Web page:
Friday, June 23, 2017

How to cook beef tongue, Part 1: Chile Colorado Lengua Tortas

This is the first in a three part series on how to cook cow's tongue (lengua) then use it in three different Mexican dishes: chile colorado tortas, a la Mexicana, and in chile verde for tacos. First up: chile colorado tortas (sandwiches).


When I was probably about 5 years old, Dad asked me to go to the kitchen and grab him a drink from the refrigerator. I remember happily bouncing to the kitchen, opening the refrigerator door only to run from the room screaming straight to mom. Upon opening that door, staring at me at eye level was a big ol' pig’s head! Come the weekend, with a houseful of friends and relatives eagerly awaiting the barbacoa that my dad had prepared by digging a big hole in the backyard for the meat to smolder over hot coals during the night, I had no interest in going anywhere near that head. However, as an adult, the idea of tasty pig cheeks and crunchy pig ears has a certain appeal.

There is something about odd cuts of meat that can be quite polarizing. Take for instance cow’s tongue. I love it. Always have. But try to serve me a bowl of menudo (tripe, a.k.a., cow stomach lining) and I’ll be gagging at the very first whiff. Blehhhh.

When I was in college, tongue (along with liver, also another favorite), was super cheap meat mainly because it wasn’t mainstream. You rarely found it at major grocery stores. If you wanted tongue, you’d have to go to a butcher or better yet, a Mexican market. When I treated myself to meat while going to art school, it was invariably tongue or liver because they were the cuts that fit into my beans and rice grocery budget. Since the head to tail movement, odd cuts of meat can get pretty darn pricey! Tongue now costs as much per pound as a decent cut of steak. But here’s the thing, sure you might spend anywhere between $30 to $40 for a 5-pound tongue but that tongue can be served three different ways for four people. That’s 12 servings which comes out to about $3.30 per serving of meat.

About 25 years ago now, I served this chile colorado lengua over Mexican red rice with freshly made pinto beans on the side to a good friend. Of course, when he asked what was on the menu, I merely answered stewed meat in a Mexican red sauce because I didn’t want him to pre-judge the meal. He couldn’t stop mentioning how tender and flavorful the meat was while we were eating. After, he caught on that I had avoided saying what cut of meat we had been eating so he point blank asked. I said lengua, because I thought it sounded more exotic. He just laughed. My blond, blue-eyed surfer friend had spent enough time surfing Baja to be a better Spanish speaker than I was. He admitted to never having had it and was surprised at how much he enjoyed it.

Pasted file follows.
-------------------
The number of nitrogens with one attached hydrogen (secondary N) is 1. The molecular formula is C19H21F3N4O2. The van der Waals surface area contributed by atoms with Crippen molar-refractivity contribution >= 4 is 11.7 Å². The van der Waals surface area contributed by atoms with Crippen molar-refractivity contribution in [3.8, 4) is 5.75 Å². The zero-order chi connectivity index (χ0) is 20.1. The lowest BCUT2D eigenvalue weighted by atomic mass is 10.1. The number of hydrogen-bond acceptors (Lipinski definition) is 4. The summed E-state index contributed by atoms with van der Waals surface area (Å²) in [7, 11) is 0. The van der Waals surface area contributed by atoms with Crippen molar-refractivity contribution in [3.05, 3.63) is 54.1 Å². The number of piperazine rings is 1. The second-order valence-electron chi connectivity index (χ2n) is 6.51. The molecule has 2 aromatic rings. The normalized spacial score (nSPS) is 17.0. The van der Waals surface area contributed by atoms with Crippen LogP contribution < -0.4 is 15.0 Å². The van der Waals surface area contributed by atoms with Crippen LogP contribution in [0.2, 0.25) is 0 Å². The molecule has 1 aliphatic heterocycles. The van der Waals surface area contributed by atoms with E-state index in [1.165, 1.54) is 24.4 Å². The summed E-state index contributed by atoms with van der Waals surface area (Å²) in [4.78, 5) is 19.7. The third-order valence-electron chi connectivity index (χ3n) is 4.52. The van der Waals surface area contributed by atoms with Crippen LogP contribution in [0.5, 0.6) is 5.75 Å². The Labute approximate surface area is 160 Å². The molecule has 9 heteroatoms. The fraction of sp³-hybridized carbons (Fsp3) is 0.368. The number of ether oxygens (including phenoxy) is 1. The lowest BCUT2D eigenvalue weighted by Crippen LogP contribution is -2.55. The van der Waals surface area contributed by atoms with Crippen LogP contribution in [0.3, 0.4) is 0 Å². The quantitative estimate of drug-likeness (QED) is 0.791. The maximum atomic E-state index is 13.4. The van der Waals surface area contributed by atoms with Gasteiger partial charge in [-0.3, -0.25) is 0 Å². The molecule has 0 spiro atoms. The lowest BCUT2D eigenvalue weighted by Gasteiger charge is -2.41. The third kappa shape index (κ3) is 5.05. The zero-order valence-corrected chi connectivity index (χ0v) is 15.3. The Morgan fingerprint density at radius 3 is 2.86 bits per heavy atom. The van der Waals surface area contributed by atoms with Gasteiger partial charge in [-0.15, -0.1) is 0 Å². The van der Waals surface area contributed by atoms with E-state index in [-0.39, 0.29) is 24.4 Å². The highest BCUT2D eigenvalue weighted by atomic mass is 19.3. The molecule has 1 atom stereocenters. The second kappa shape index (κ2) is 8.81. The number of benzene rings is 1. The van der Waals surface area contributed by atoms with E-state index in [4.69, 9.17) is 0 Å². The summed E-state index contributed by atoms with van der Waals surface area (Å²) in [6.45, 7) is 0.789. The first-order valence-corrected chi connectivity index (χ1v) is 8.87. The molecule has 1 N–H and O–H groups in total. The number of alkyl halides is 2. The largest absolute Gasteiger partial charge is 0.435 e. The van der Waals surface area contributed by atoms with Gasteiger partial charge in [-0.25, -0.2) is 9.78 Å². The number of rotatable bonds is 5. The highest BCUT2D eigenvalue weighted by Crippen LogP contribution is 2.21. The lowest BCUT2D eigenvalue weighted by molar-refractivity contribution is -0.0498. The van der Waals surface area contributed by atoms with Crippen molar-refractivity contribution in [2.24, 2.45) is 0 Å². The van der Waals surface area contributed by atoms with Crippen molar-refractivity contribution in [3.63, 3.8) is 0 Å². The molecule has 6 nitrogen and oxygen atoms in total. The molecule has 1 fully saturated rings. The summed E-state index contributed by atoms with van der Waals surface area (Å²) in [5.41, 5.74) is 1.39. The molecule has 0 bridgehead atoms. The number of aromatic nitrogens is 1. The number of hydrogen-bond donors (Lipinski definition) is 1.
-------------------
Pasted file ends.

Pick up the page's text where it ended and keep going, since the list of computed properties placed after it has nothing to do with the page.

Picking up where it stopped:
Today I’m showing you how to cook the meat which will then be divided into thirds for three different meals. Along with how to cook the tongue, I’m sharing my dad’s chile colorado tongue sandwich recipe. We’re making a basic pan red sauce that my parent’s use for 90% of their Mexican red sauce needs. Our family rarely made chile colorado from whole dried chiles. That preparation was reserved for homemade chorizo and occasionally, mole for tamales. Everything else has always been made with California chile powder (sometimes they will use a combination of California chile powder and New Mexico chile powder). It cannot be made with generic chili powder so please don’t attempt to substitute it. Those spice jars that simply say “chili powder” have a muddled flavor profile. There is a distinct flavor to California chile powder that is absolutely necessary for Mexican dishes. You can find it in 1-ounce plastic cellophane bags in the Mexican aisle of most major grocery stores and Walmart stores. Preferably, it’s El Guapo brand and the package will say: Chile California Molido (Ground California Chili Pepper). It’ll run you anywhere between .99 cents to $1.60 depending on where you get it. Also, if you wind up liking the flavor, I suggest stopping in at Smart & Final and picking up their larger 8-ounce jar.

Next week, I’ll be sharing the other two preparations: Lengua a la Mexicana (with tomatoes, jalapeño, onions, cilantro) and chile verde lengua tacos.

Ok, ready to cook? Let’s get started!


So this is what five pounds of cow tongue looks like. I know, it's hard to make raw meat look appealing. You know how a really well prepared filet mignon practically melts in your mouth? Trust me, when this has cooked for 3 or 4 hours, it's just as tender and rich but with a much smoother texture.


To cook the meat, we're going to need salt, whole peppercorns, garlic cloves, some bay leaves, half an onion and whole Mexican oregano (find it in the Mexican spice section of your local grocery store, usually El Guapo is the brand most readily available).


We're also going to need half a bunch of cilantro.


All of this goes into a soup pot and gets covered with fresh cool water. Then onto the stove to bring to a boil.


After the meat comes to a boil, we'll reduce the heat to medium-low to keep the water at a low simmer. During the first hour of cooking, the impurities will be released from the meat. Use a spoon to skim it off and discard.